Intro to Chemistry (Physical Science)

Major Assignment


In Home Medical Kits: The $20 Urine Metal Test

In home testing has grown rapidly within the last decade for a variety of medical testing. These tests range from the urine pregnancy testing, blood glucose levels, blood A1C, HIV saliva, SG-10 urine perimeter strips and even alcohol testing for breast milk. These in-home tests are not just important for medical diagnosing, they are affordable and offer privacy. However, not all in-home test kits are perfect and the public could be unaware of their hazardous potentials.

Urine heavy metal testing is one of those tests, this test is offered online by various sellers on popular shopping sites. The test can test for Cadmium, Aluminum, Lead, Mercury, Zinc and NickelThese tests cost roughly the same, yet they offer no explanation for the reagent used. After digging a little further, the regent used turned out to be Dithizone (diphenylthiocarbazone). Naturally, being curious me, I purchased a few samples from one seller. My ultimate goal for this experiment is to determine whether or not compounds found in urine result as ‘false’ positive. Using the scientific method, I began to create a possible hypothesis that could set variables and constants for testing.


Determining if dithizone only tests positive for the range of Cadmium, Aluminum, Lead, Mercury, Zinc and Nickel.

General Hypothesis:

If Compounds are diluted with H2O, then are mixed with dithizone and allowed to sit for 10 minutes, then results will determine by using qualitative measurements that indicate positive or negative levels of heavy metals; Cadmium, Aluminum, Lead, Mercury, Zinc and Nickel.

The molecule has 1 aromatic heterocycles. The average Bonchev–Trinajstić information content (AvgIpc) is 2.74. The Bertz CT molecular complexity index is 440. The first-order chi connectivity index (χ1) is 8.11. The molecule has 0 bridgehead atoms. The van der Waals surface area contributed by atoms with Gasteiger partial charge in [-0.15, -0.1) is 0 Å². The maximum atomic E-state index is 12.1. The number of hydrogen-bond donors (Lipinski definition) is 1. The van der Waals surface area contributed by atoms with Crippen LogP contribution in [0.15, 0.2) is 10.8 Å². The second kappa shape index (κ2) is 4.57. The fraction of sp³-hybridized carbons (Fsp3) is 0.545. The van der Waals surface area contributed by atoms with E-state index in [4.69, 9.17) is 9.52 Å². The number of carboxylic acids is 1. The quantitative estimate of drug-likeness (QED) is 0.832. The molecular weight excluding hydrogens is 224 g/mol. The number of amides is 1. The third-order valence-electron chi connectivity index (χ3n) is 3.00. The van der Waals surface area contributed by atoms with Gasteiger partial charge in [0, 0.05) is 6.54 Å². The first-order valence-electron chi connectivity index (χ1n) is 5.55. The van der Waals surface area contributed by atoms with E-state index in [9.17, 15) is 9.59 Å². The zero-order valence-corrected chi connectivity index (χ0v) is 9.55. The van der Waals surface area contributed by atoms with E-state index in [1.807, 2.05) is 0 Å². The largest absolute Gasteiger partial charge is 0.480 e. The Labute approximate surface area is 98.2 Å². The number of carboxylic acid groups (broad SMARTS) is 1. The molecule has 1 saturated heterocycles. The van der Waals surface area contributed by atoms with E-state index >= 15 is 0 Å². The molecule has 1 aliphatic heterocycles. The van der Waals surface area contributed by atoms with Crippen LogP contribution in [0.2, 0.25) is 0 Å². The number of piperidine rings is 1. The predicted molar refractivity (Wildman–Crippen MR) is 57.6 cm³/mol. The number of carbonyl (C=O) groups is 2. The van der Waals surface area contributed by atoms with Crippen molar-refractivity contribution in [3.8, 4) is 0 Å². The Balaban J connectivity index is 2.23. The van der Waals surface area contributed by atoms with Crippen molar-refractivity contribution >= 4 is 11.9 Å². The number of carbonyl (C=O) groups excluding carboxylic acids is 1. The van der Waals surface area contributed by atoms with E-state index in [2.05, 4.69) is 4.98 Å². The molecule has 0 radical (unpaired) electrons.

If the compounds are not heavy metals, but colors change green then the results is negative. And if the compounds are not heavy metals, but colors change to any color other then green, then the results are false positive. And if the compounds are heavy metals, but colors change to any color other then green, then the results are false negative.

To simplify this statement, a function is used, using Swift 3.0 format and running on xCode. Where the compound is a constant that can be changed and the variable, whether the color changed green. The output is displayed through console.

//: Playground - noun: a place where people can play

import UIKit

let heavyMetalRange = ["Cadmium", "Aluminum", "Lead", "Mercury", "Zinc", "Nickel"]

let Compounds = "carbon" //Type element name.
var isItGreen = false //type true or false

func myHypothises() {
for scene in heavyMetalRange {
if scene.contains(Compounds){
print("\(Compounds) is in the heavy metal range.")
print("Test is negative. \nThis is a false negative.")
} else if (isItGreen==false){
print("Test is not green. \nThis is a true positive.")
break//end processes
else {
print("\(Compounds) is not in the heavy metal range.")
print("Test is negative. \nThis is a true positive")
} else if (isItGreen==false){
print("Test is not green. \nThis is a false positive.")
break//end processes
myHypothises() //run the function.


Screen Shot 2017-05-04 at 8.58.21 PM

The output when the constant (let) for the compound was changed to Carbon and the variable isItGreen was set to false.


Compounds are dissolved in an aqueous solution of 10mL (distilled water, H2O) and placed into a sterile vial. The following ratios were used (see table 1.) All tablets and capsules were crushed. No further ratios were determined due consistance of dosage strength.

Compound Strength Form Ratio of Solution
Calcium 500mg tablet (500mg/20mL)(X/1mL) = 25mg/mL
Zinc 100mg tablet (100mg/20mL)(X/ 1 mL) = 5mg/mL